Concerto (After Coleridge) For String Orchestra with Percussion

by Christopher Fulkerson

Plan of The Caverns



This is a key work in the Festival. It is eleven minutes long and was completed in 1988, after the cycle of spiritual concertos consisting of THE CHILDERMASS and SAINT PEREGRINE'S CONCERTO was completed, and just after the first of the Purgatory Sonatas, OH OMBRE, VANE, was written. It's form, consisting of five ideas in a simple polyrhythm of 11:10:9:8:7, is at the right. This form allowed for the idea at the opening to return at the end, providing a kind of conventional shape with a conclusion that suggests it is a recapitulation of the beginning.

One of the ideas in this piece consists of a series of group cadenzas for the different sections of the string orchestra, proceeding from the lowest to the highest, thus describing a rise in pitch and texture. The final section ends with this cadenza figure played by solo strings, simultaneoulsy with the idea that opened the piece. The stratum that employs this idea is the one that divides the work into eight parts; first the basses play the figure in couterpoint, then the cellos, then the violas, and last the violins. Of course, as with all of the ideas, there are usually one or more other things going on.

With a few of my pieces, I have had a harder time giving them titles than I have had in composing them. For a long time this piece had different titles that I wasn't satisifed with, taken from Lewis or Dante. Then after writing A MIRACLE OF RARE DEVICE and its constituent piece KUBLA KHAN, I realized there was an image in the Coleridge poem that I had used before and which seemed to give a metaphor that suits the rising texture of the cadenza component of this piece: the image of water rising, gushing up from the ground. I had already worked with this idea in ECHOES OF HART CRANE and have long been intrigued with the conceptual similarity between music, which seems to gush up from nowhere, and rising water. I had heard of the African expression that when water flows uphill, someone is apologizing; this also gave me food for thought, or perhaps I mean "water for thought." I don't plan to do this kind of "apologizing," the sort of thing that causes the Nile to flood, which I think the explorer John Speke realized, though he had no cause to make the apology; only, I think, wanted to prove in the only way he could what it was, and one of the ways our world can be controlled.

But to return to matters I more certainly know something about, after my setting of Kubla Khan had percolated into my mind and the Festival, I went back for the nth time to this group concerto, unsatisfied as usual with its title, thinking that the capaciousness of the phrase about the place in which the sacred river Alph is located might correspond well with the grand feeling I was trying to express in this piece. I doubted that the title would finally be correct. But when I played the harmonies on the keyboard after not having heard them for some time, I was very pleased with the "stone-like" character they have, and there is of course the aspect of the rising idea that perfectly suits the image of water moving upwards.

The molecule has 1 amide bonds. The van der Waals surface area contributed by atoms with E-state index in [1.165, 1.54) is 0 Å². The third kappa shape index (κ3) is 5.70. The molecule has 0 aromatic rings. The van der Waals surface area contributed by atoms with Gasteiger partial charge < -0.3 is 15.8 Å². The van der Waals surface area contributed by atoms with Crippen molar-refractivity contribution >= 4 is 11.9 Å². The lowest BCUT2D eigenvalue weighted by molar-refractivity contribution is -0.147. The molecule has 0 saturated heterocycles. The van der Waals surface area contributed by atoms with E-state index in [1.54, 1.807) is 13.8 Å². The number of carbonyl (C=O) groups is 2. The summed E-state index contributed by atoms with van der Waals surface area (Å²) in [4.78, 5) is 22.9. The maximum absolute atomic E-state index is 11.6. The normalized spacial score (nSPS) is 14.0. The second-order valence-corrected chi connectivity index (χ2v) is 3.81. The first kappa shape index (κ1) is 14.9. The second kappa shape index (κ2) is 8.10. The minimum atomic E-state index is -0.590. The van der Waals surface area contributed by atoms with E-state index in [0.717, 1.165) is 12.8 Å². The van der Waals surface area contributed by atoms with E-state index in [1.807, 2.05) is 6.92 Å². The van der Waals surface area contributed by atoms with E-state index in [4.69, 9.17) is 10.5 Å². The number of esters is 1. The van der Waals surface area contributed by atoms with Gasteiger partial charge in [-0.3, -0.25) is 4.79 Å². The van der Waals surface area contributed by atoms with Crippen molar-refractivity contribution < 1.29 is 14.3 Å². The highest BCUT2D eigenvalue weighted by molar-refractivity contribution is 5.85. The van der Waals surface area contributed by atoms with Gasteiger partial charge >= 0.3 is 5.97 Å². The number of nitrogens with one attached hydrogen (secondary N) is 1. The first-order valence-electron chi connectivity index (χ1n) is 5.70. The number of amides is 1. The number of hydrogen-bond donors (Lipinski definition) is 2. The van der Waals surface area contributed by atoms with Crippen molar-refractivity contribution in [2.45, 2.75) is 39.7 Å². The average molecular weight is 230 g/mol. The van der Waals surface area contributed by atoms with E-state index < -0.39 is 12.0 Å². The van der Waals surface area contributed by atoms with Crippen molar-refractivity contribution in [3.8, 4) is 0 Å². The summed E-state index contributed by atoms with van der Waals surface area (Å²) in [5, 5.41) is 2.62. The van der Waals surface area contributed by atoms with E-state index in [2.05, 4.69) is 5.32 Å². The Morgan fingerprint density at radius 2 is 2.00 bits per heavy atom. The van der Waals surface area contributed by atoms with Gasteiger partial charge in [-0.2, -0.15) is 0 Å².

The passage of the Coleridge that I think this piece expresses very is:

And from this chasm, with ceaseless turmoil seething,
As if this earth in fast thick parts were breathing,
A mighty fountain momently was forced;
Amid whose swift half-intermitted burst
Huge fragments vaulted like rebounding hail,
Or chaffy grain beneath the thresher's flail:
And 'mid these dancing rocks at once and ever
It flung up momently the sacred river.
Five miles meandering with mazy motion
Through wood and dale the sacred river ran,
Then reached the caverns measureless to man,
And sank in tumult to a lifeless ocean:
And 'mid this tumult Kubla heard from far
Ancestral voices prophesying war!

I hear in this piece the vast measureless caverns, the water seething and rising, the various fragments of stone, including "dancing rocks," indeed everything here, except perhaps the prophecies of war.

My preoccupation with music as sound that signifies a form of liquid thought also appears in the orchestral piece MOYS ICOS, which takes its title from an expression thought to derive from the ancient Egyptian term "Water Science."

THE CAVERNS OF THE SACRED RIVER is dedicated to my friend, patron, and chorister, the late physicist Robert Howerton, who called physics "the most fun you can have without laughing." Bob was pleased with the dedication.

The score is 78 pages in the composer's fair hand. Hard copy of the Study Score is $25. A larger Conductor's Score is $50.


Posted December 10, 2009